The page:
W’burg schools hoping to return to in-person classes as soon as COVID-19 incidence rates drop sufficiently
Principal Marc Taylor told the Williamsburg Independent Board of Education Tuesday that he hopes to know sometime within the next three days about whether the district will be able to resume in-person classes possibly as early as next week.
Taylor noted that he monitors COVID-19 cases daily, and that if the county can get back down to orange status then in-person instruction could resume starting Monday.
Officials could announce a decision about returning to in-person classes as early as Wednesday or as late as Thursday evening depending on the number of new COVID-19 cases reported in Whitley County this week.
The Whitley County Health Department’s announcement of 20 new COVID-19 cases late Tuesday afternoon, it appears doubtful that the county’s incidence rate will drop enough for the school to return to in-person classes next week.
When the district returns to in-person instruction, parents will have the option of having their children continue learning from home five days a week, or returning to class two days a week through a hybrid program. Students returning to school would either attend classes in-person on Monday and Tuesday and do remote learning Wednesday and Thursday, or return to in-person classes on Wednesday and Thursday and do remote learning Monday and Tuesday.
Friday will be a remote learning day for all students.
Taylor said the district has been doing “targeted grouping” since the first of October averaging 120 students per day in building in small groups.
“We have seen great growth from students, who were maybe behind because of Internet issues,” Taylor told the school board during its monthly meeting Tuesday.
Superintendent Tim Melton said one thing that the district has been working on since the pandemic occurred is technology to help students with remote learning from home.
He said District Technology Coordinator/Chief Information Officer Parker Smith determined that most families in the district, who don’t have Internet service, qualify for free Internet service through a program through Charter Spectrum.
“Connectivity is important,” Melton said. “We are trying to communicate with folks to get them that opportunity for Internet.”
In other business, the board:
• Approved the purchase of a passenger school bus for the 2020-2021 school year, which will replace a 2001 handicap accessible bus. The school district is applying for Volkswagen settlement funds, which they hope will cover about half of the purchase price.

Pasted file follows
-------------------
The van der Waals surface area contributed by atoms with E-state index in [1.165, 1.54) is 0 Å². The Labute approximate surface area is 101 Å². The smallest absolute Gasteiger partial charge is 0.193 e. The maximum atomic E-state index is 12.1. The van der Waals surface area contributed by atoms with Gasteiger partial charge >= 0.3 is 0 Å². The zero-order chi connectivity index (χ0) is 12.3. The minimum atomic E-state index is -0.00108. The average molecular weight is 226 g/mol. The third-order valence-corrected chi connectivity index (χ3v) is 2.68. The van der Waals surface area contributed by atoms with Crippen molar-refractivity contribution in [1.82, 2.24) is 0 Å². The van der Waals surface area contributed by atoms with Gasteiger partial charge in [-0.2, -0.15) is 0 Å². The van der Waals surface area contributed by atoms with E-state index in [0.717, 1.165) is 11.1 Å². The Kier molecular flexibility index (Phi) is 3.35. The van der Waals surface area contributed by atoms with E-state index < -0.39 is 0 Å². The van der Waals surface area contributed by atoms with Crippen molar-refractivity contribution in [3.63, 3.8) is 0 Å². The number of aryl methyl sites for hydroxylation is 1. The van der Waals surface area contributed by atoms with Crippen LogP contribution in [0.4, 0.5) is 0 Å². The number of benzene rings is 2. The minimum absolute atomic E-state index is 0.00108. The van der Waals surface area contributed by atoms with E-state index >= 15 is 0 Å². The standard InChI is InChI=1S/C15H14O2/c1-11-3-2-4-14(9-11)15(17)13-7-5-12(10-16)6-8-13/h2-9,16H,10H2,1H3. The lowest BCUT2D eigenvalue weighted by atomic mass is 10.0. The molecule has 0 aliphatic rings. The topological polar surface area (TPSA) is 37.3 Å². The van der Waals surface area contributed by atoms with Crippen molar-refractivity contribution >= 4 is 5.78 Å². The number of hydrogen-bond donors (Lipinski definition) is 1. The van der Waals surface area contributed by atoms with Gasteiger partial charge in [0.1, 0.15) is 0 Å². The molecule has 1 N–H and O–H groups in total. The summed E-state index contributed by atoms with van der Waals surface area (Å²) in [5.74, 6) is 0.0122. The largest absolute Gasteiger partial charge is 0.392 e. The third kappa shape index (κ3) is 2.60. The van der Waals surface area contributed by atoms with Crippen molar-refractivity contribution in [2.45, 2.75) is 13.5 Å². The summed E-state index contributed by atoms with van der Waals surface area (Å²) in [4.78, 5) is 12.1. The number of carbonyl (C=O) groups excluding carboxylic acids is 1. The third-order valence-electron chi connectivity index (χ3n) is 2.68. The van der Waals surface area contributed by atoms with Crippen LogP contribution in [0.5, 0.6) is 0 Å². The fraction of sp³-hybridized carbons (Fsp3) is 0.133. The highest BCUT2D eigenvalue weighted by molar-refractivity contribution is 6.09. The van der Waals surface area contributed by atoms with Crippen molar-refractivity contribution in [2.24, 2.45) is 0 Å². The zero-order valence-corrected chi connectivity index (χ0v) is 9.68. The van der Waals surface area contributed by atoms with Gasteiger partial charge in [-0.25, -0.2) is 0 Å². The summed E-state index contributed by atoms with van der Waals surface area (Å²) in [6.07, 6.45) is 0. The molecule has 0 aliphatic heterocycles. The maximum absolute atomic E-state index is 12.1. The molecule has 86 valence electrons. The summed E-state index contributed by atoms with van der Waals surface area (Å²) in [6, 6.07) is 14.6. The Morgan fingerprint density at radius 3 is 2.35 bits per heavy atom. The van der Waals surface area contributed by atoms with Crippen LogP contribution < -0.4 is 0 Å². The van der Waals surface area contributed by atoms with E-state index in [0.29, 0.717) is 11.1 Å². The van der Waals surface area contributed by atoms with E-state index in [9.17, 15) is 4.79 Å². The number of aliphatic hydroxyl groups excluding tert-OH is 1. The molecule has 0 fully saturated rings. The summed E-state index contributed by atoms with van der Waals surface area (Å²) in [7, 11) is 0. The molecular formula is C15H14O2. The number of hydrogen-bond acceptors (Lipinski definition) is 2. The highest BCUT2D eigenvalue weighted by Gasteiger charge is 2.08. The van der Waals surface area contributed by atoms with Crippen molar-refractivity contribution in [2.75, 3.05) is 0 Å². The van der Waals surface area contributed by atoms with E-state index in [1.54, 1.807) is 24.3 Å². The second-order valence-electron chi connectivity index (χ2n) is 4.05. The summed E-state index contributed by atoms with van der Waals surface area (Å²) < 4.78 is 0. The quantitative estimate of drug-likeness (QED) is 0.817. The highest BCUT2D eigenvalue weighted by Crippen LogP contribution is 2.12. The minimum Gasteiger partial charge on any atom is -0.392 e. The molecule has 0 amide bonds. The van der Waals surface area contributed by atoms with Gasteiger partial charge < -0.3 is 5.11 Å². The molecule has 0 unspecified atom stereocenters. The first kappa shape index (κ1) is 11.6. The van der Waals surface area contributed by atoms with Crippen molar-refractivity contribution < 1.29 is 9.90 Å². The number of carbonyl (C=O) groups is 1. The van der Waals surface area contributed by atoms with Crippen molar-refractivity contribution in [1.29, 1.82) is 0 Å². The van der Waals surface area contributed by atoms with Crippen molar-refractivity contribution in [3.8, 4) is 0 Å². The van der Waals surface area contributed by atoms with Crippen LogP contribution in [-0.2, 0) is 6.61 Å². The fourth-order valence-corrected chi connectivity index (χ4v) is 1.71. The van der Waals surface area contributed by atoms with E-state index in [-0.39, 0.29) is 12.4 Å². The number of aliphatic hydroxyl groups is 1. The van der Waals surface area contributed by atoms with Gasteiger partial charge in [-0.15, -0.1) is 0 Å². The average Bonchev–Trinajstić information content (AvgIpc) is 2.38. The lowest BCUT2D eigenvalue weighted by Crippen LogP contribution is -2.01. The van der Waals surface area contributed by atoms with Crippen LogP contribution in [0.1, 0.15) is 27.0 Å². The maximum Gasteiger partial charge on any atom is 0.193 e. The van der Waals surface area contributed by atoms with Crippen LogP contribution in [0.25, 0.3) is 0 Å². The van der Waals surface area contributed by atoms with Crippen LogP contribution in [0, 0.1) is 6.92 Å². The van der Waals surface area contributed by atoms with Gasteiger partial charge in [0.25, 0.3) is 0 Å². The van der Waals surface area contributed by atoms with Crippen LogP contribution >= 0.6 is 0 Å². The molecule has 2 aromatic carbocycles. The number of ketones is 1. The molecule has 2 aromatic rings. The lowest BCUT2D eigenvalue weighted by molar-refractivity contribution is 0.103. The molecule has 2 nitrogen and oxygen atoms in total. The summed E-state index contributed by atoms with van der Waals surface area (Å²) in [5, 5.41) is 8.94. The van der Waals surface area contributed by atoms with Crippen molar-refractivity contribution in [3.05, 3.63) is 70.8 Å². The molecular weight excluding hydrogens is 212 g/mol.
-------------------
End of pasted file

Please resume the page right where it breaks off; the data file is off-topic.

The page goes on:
• Met in executive session to discuss “personnel” matters, but took no formal action.
• Recognized Smith for his hard work, especially during the pandemic. The award reads as follows:
“Thank you for all the work you have done to support the work of Williamsburg City School. The pandemic has brought about many changes to education and one of the biggest has been the use of technology. Going from a district that was just getting its first set of mobile devices when you arrived, to the current opportunity to be 1:1 district wide when all new devices arrive. A great deal of work has been put into making this happen, and this work began long before the pandemic with a technology plan that was aggressive and on-point. You have brought in partners like Data-Seam and Charter/Spectrum that fit right into the vision of the district. You have worked with Gear up and Laboki to bring new technology to the district. During the pandemic, you provided internet to areas around the school to allow access for families. This summer you inventoried all technology in the district. You have purchased all the programs that have assisted teachers during virtual instruction. You have put together all of the Chromebooks and distributed them. You have put together a new STEM lab and a new virtual reality lab for when we get back in-person classes. All of this has allowed Williamsburg City School to offer the best education for our students during the pandemic. Thank you, Parker, for all your hard work.”